What are the alternatives to de-clawing a cat with a destructive scratching problem?


Have a kitten destroying your woodwork to sharpen it’s nails?  How about a feline who thinks your couch is a giant scratching post?  Do you have a cat who may be scratching up your home, but you don’t feel that de-clawing is a humane answer?  The good news is there are alternatives to de-clawing that can help with your cat’s destructive scratching problem!


First, let us understand that scratching is a normal feline behavior!  It has many benefits, such a dulling away long nails and stretching muscles and tendons (especially those used during a hunt).  Cats also scratch to communicate, using it as a visual signal to others, and scenting with paw pheromones.


With that said, providing appropriate scratching devices are essential if you are going to own a cat with all it’s claws!  Don’t bother with the cheap ones either — cats need durable and tall posts, to stretch out and really work those muscles from the paws, all the way down their back.  Try placing scratching devices near common areas of destruction, in hopes of redirecting the cat to the appropriate post instead.  I had a client find success in placing his cat’s posts near her favorite sleeping areas, so when the cat awoke and needed a good stretch, she didn’t have to wander far.


If you have all the best cat posts in the world, and your feline is still scratching up your home, try increasing the amount of mental and physical exercise your cat is receiving daily.  Try feeding your feline out of an interactive puzzle game instead of a bowl.  Invest in some cat trees and perches, and place near active windows.  Some kitties that are treat motivated can easily learn tricks and agility moves like jumping for more stimulation.  Cat dancer toys, laser lights, they even have kitty TV now!  Get creative, and engage your cat in unique ways every day.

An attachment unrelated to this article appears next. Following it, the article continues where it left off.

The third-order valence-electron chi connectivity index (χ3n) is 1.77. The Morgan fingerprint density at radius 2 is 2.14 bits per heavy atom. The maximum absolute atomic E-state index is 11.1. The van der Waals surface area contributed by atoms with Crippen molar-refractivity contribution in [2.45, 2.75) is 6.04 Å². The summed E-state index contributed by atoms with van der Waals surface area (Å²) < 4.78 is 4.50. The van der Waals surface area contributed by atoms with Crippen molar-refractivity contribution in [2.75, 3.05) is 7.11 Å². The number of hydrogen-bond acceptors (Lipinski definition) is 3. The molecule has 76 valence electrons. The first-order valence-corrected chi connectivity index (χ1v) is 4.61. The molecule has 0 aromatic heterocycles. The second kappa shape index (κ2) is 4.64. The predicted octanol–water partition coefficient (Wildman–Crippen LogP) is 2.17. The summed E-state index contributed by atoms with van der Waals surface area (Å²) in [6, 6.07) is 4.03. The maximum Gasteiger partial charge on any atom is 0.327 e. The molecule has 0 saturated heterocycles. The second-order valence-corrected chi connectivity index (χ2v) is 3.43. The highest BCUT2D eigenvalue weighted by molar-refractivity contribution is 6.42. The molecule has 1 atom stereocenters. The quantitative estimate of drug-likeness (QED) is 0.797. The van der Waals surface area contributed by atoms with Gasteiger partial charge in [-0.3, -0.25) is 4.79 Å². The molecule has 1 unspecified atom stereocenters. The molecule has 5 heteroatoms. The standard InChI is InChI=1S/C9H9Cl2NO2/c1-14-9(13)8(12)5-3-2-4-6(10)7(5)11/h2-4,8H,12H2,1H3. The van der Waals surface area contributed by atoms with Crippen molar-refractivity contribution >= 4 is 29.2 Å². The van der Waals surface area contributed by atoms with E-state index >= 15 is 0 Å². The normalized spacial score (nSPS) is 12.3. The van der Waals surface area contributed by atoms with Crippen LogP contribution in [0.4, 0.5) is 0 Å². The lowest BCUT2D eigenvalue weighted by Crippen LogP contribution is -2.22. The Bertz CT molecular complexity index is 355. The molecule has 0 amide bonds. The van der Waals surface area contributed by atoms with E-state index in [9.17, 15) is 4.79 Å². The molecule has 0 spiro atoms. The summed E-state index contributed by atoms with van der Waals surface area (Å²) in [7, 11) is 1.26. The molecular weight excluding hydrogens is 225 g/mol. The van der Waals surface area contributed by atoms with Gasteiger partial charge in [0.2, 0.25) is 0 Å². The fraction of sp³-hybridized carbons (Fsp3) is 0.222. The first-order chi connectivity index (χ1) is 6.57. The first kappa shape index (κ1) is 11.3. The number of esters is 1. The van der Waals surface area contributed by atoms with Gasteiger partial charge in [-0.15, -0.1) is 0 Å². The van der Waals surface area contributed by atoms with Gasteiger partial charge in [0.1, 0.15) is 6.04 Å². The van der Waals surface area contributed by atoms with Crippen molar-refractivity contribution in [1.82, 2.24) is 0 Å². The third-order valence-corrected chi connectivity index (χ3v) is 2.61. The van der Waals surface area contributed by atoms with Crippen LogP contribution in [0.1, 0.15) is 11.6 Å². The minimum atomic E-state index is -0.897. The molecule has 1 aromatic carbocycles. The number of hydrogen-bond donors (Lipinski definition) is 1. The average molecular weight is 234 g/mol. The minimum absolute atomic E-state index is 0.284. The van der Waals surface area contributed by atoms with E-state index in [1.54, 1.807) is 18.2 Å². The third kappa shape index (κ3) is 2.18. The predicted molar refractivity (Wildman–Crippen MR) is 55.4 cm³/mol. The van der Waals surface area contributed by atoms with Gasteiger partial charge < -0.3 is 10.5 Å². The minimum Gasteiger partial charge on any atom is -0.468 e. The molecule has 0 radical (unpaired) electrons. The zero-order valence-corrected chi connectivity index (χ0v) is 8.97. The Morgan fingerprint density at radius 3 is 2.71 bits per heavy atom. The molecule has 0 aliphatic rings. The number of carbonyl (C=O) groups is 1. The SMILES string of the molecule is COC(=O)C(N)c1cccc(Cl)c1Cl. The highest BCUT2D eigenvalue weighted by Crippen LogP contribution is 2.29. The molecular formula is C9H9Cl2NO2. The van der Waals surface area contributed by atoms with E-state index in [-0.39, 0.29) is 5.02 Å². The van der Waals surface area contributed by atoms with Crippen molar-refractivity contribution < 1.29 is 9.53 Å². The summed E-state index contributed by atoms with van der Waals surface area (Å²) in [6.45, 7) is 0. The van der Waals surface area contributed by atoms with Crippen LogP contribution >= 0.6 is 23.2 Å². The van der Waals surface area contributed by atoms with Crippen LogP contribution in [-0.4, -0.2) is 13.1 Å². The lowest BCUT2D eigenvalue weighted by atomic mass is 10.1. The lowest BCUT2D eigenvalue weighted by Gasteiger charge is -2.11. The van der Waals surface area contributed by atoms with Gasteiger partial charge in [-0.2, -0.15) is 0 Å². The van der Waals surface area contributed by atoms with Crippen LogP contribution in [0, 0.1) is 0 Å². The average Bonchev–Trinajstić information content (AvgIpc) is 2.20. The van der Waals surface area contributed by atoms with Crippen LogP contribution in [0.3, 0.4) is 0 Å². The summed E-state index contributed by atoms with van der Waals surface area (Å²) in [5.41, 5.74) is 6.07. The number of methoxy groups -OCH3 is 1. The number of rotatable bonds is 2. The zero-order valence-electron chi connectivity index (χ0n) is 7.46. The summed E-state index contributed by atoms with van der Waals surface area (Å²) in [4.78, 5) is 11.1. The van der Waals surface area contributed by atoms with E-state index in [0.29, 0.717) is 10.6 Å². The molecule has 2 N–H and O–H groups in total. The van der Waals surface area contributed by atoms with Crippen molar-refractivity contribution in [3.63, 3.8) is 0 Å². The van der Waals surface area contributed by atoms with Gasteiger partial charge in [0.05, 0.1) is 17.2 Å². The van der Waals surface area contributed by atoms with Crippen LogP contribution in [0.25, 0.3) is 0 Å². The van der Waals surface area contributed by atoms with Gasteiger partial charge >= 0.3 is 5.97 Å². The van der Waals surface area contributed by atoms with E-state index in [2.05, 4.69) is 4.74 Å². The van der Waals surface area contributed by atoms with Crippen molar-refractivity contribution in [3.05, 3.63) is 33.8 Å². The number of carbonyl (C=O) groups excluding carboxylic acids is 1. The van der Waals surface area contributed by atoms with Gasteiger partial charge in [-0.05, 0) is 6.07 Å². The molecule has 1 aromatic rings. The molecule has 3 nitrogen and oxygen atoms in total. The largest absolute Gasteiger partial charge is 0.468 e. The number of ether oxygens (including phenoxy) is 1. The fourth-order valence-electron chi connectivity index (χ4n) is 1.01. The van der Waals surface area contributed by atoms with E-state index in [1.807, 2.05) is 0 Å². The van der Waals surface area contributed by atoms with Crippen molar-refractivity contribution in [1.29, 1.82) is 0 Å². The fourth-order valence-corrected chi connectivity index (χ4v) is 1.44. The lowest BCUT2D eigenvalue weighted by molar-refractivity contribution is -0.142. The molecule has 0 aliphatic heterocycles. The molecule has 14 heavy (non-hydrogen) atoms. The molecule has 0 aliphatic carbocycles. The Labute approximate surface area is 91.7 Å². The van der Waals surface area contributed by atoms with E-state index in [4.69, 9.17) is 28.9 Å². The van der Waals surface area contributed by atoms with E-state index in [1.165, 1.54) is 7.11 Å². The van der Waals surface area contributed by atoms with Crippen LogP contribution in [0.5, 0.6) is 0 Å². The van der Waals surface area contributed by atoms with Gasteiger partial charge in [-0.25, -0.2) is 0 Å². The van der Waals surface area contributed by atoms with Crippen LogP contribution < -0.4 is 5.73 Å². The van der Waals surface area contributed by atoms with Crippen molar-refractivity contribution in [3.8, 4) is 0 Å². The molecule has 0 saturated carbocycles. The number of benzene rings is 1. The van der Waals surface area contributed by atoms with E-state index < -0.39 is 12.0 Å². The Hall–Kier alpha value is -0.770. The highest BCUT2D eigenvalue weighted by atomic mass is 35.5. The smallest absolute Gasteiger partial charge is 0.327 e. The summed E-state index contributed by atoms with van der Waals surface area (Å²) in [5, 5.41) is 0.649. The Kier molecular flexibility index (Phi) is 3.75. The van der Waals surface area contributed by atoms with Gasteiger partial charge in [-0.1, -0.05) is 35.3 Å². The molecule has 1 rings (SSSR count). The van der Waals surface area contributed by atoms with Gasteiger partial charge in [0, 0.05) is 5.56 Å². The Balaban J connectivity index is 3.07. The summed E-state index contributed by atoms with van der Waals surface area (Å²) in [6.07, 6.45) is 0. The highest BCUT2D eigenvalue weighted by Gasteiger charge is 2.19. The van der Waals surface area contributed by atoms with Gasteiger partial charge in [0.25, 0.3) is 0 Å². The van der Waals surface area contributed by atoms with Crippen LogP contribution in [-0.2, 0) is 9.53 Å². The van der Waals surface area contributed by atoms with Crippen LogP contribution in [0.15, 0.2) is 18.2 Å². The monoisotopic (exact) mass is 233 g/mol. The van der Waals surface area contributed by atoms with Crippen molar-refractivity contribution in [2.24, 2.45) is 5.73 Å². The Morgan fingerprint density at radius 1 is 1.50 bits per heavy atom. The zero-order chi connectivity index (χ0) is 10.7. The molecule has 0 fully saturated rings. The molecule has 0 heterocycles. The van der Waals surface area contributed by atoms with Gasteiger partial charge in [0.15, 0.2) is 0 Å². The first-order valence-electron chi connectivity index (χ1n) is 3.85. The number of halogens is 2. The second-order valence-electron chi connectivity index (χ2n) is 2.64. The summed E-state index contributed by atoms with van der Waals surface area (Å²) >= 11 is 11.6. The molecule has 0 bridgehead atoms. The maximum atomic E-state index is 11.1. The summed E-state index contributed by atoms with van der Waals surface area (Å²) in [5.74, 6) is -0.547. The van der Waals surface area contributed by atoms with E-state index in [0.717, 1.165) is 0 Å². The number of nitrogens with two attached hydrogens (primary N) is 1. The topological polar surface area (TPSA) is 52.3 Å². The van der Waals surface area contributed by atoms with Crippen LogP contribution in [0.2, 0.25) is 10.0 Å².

Replaceable soft nail caps and frequent nail trims help manage the destructive aspect of your cat’s scratching.  Teach your kitty to love mani-pedi time by associating nail trims with positive reinforcers, such a tasty treat.  Early handling of paws and nails can be highly beneficial to acclimate the kitten to your touch, making nail trimming time much more pleasant.


Manage your environment to set your cat up to succeed.  Calming pheromones and soothing aromatherapy around the home may help reduce the likelihood to scratch by relieving anxiety.  Restrict access to coveted scratching areas when you cannot supervise your kitten.  Try some safe deterrents, such as hiding behind the corner and squirting the cat with a water bottle the moment it starts to scratch inappropriately.  Most cats hate sticky things, and I have many clients who have found placing double-stick tape around areas of destruction provide a humane physical barrier to reduce scratching.  Commercial boundary sprays may help keep some cats away from unwanted areas as well.


Be sure to rule out destructive scratching as intentional communication!  I’ve seen cats who will scratch something close to a large picture window, but only when they see an outdoor cat on the other side.  In multi-cat households, scratching can be used to mark territory.  Scratching can becomes a displacement behavior, based on the group dynamics.  A client at our vet clinic had 5 cats, and when the oldest passed away, one of the younger cats began scratching up her home, as if to communicate to the others that he was “in charge” now.  In these situations, better management of the environment can help reduce unwanted scratching behaviors.  Discuss with your veterinarian to rule out any medical issues, and consider utilizing calming pheromone therapy.


We just scratched the surface on this one, but hopefully these tips will help tame your feline friend!